Black Hat 2018 – What cybersecurity pros really think (and it is not good)

Black Hat 2018 is over. Its post-conference survey of the world’s leading cybersecurity experts is telling.

You can read the 30-page report here. GadgetGuy has extracted the ‘best bits’ below.

It’s no longer a battle of the good geeks and bad geeks

In the good old days (read, until recently) tech-savvy, ethical professionals developed new ways of defending critical data, and tech-savvy cybercriminals found new ways to break those defences.

It has become a battle to protect the integrity of the internet.

How can humans safely communicate electronically and still maintain their privacy? Is it possible to conduct a democratic election without interference from hackers or rival countries? How can businesses safely and universally exchange money or data? These are just a few of the challenges that today’s IT security leaders are confronting.

Black Hat 2018The Black Hat 2018 attendee Survey – key outcomes

Following recent news of Facebook’s misuse of data

  • 55% of security professionals are advising internal users and customers to rethink the data they are sharing on Facebook
  • 65% are limiting their use of Facebook or avoiding it entirely due to security concerns.
  • 44% will keep the account but strictly limit usage
  • 25% will continue to use it with appropriate privacy settings
  • 7% are deleting their account
  • 10% have not used it

Following the deadline for the European Union’s new privacy regulation (GDPR, the General Data Protection Regulation)

  • 30% say they don’t know if their organisations are in compliance, or they haven’t started GDPR initiatives and are concerned
  • 25% have spent some funds on compliance and didn’t believe they are at risk
  • 19% believe they are not in compliance
  • 26% have not started or don’t know if they comply

Most IT security pros believe

  • 52% Russian cyber initiatives made a substantial impact on the 2016 U.S. elections
  • 71% Cyber activity from Russia, China, and North Korea is making U.S. data less secure
  • 69% A successful cyberattack on U.S critical infrastructure will occur in the next two years;
  • 15% Government and private industry are prepared to respond.
  • 13% Congress and the White House understand the cyber threat; only 16% approve of President Trump’s performance so far.

Security of their own organisation

  • 59% believe they will have to respond to a major security breach in their own organisation in the coming year
  • Most do not believe they have the staffing, skills or budget to defend adequately against current and emerging threats.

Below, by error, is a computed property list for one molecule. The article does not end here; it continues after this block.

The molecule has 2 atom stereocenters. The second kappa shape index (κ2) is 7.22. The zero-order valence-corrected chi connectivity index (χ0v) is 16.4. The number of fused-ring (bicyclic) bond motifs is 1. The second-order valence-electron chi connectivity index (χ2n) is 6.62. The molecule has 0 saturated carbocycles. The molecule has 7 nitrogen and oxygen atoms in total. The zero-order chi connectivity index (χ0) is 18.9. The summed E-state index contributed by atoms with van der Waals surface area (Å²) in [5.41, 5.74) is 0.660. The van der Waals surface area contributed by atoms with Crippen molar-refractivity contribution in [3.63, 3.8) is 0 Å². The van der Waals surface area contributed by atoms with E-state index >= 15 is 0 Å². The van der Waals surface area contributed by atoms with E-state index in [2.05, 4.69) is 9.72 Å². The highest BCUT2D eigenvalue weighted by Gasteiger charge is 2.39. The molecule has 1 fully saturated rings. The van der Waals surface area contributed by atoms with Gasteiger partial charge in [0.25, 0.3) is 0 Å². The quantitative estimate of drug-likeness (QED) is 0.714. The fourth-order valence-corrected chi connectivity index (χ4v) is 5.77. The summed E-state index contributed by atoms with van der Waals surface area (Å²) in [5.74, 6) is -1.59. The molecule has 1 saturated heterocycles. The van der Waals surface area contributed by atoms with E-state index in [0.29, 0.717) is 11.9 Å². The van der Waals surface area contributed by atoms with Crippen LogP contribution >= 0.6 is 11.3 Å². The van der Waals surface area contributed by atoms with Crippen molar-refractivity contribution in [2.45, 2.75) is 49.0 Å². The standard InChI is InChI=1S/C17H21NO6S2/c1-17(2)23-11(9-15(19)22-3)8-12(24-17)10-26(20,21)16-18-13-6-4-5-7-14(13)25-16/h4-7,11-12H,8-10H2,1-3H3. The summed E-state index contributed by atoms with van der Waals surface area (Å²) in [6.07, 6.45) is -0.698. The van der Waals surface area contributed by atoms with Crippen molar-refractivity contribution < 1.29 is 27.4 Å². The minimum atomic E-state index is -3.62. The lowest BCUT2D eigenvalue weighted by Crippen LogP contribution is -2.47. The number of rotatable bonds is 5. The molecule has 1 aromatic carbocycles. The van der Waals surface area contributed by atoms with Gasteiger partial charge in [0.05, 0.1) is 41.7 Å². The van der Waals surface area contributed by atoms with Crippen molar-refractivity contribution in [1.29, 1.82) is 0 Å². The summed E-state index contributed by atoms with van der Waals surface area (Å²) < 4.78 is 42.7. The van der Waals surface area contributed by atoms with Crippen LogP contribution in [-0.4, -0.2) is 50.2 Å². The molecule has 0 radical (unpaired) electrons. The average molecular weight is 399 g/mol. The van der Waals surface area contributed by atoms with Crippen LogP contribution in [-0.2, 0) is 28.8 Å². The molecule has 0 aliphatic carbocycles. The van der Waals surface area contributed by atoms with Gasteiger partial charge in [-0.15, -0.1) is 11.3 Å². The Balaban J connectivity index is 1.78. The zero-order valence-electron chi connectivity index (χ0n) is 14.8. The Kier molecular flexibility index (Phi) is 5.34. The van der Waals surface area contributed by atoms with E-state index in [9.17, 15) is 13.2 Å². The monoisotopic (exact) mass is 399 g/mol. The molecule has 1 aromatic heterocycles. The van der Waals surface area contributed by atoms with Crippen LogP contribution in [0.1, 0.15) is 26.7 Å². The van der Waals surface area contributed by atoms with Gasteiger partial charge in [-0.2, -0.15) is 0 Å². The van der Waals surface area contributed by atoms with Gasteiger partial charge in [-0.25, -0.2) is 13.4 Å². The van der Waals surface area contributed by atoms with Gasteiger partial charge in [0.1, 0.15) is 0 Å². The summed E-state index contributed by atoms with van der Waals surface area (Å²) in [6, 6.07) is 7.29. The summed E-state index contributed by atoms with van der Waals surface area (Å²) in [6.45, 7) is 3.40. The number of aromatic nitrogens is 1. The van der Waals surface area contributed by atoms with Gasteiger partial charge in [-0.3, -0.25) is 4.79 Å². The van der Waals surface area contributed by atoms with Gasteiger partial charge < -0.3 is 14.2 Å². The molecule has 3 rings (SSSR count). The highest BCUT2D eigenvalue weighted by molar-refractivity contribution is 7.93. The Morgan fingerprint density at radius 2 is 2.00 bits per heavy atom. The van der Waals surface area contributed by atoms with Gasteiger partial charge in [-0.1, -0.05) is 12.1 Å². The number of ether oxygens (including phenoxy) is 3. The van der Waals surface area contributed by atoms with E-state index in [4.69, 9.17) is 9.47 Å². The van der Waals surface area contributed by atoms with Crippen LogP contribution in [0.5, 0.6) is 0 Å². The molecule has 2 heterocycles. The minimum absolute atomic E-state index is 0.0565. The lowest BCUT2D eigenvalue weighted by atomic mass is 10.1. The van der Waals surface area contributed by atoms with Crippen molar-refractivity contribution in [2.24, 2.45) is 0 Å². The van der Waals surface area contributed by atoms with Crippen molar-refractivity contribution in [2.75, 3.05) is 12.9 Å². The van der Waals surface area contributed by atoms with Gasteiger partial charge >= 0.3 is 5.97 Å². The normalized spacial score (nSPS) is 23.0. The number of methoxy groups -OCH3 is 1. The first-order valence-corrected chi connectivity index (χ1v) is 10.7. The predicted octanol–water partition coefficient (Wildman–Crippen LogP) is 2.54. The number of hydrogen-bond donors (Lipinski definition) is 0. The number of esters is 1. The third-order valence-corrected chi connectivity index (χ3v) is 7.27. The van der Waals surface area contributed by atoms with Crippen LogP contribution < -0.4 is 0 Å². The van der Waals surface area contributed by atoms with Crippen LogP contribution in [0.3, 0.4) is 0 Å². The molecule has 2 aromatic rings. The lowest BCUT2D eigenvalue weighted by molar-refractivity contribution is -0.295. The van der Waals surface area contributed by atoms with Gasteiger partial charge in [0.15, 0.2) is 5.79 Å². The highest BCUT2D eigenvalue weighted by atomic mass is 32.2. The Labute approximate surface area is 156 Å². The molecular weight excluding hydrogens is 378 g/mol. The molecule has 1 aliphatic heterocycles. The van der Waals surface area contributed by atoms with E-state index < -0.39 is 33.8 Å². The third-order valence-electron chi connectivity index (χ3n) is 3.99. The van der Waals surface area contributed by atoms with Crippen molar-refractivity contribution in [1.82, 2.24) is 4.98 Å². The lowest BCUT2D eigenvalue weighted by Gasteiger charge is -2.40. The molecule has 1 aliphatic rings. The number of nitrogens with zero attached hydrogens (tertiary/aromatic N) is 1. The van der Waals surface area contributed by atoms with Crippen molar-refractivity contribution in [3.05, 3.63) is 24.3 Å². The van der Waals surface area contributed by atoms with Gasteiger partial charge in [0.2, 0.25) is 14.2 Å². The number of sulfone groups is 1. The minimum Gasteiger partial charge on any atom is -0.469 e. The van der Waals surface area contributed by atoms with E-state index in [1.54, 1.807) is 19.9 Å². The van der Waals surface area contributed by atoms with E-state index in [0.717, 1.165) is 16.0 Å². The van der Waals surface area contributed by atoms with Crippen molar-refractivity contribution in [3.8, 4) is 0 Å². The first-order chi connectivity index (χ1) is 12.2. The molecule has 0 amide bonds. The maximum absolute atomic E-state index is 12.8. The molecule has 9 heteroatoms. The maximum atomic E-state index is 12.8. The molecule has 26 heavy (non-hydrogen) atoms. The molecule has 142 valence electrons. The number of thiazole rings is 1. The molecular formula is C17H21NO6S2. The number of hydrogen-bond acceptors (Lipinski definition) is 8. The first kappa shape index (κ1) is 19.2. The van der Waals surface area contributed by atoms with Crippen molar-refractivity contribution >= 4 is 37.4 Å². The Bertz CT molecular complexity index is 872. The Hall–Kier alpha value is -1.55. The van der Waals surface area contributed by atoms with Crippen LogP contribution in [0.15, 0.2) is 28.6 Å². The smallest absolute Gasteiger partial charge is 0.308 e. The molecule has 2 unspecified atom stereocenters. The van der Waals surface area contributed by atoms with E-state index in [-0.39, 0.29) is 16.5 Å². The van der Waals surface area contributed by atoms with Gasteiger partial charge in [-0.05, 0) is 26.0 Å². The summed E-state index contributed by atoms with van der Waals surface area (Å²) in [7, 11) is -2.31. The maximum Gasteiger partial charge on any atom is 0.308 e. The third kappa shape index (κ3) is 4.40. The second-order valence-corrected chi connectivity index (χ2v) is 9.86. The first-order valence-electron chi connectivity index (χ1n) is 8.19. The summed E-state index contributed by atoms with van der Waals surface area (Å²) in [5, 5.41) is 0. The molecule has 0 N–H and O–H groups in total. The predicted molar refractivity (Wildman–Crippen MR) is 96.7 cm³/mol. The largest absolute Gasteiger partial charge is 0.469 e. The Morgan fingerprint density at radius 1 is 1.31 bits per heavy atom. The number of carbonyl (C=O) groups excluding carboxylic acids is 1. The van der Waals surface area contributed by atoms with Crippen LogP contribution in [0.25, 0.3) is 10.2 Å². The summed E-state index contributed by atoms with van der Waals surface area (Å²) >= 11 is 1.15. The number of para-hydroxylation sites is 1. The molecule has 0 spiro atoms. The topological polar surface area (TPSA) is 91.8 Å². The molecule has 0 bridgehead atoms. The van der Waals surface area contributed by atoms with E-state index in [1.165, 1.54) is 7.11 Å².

Prime attack vectors

  • 47% fear a sophisticated attack targeted directly at their organisation (intimate knowledge)
  • 40% via Phishing, social network exploits, or other forms of social engineering
  • 22% via accidental data leaks by end users who fail to follow security policy
  • 22% via compromise of cloud services providers that my organisation relies on
  • 16% via attacks or exploits on cloud services, applications, or storage systems used by my organisation
  • 16% via Data theft or sabotage by malicious insiders in the organisation

There are dozens more attack vectors including new cryptocurrency issues

End users remain the biggest issue

  • 38% worry about end users who violate security policy and are too easily fooled by social engineering attack
  • 18% say there is a lack of comprehensive security architecture and planning that goes beyond “­fire-fi­ghting”

Many other issues related to BYOD and mobile devices.

But the ‘biggie’ is the source of attacks

  • 40% believe the attacker will have intimate knowledge of the organisation (how did they get it?)
  • 17% believe cybercriminals have strong backing from organised crime or nation states
  • 17% commented on the increased sophistication of attacks (bad guys have better tools)
  • 14% fear zero-day vulnerabilities as they can’t test and patch fast enough

Cybersecurity is no longer a geeks game

  • Over half were Information security department managers, directors or staff
  • 31% earned $99,999 or less
  • 39% earned $100,000 to $149,999
  • 19% earned $150,000 to $199,999
  • 11% earned over $200,000 – some a lot more

GadgetGuy’s take – cybersecurity is for pros. Thank goodness for Black Hat 2018

I came into the world of computing in 1979. One of the first ‘virus’ was a practical joke to make an IBM PC make a gurgling-water-down-the-plughole sound.

Over the years we saw more virus emerge. And pioneers like Peter Norton and John McAfee gave their name to what would become large cybersecurity companies. At worst we had to worry about an infected floppy disk infecting PCs via sneaker-net.

Fast forward to the 90s when the internet began to take hold, and email nearly put Australia Post out of business.

Now cybercrime is a US$1.5 trillion, and that is conservative. Dr Michael McGuire has completed a landmark study of cybercrime business (a compelling read) and estimates

Crime Annual Revenues
Illegal online markets $860 Billion
Trade secret, IP theft $500 Billion
Data Trading $160 Billion
Crime-ware/Crime as a Service $1.6 Billion
Ransomware $1 Billion
Total Cybercrime Revenues $1.5 Trillion

 

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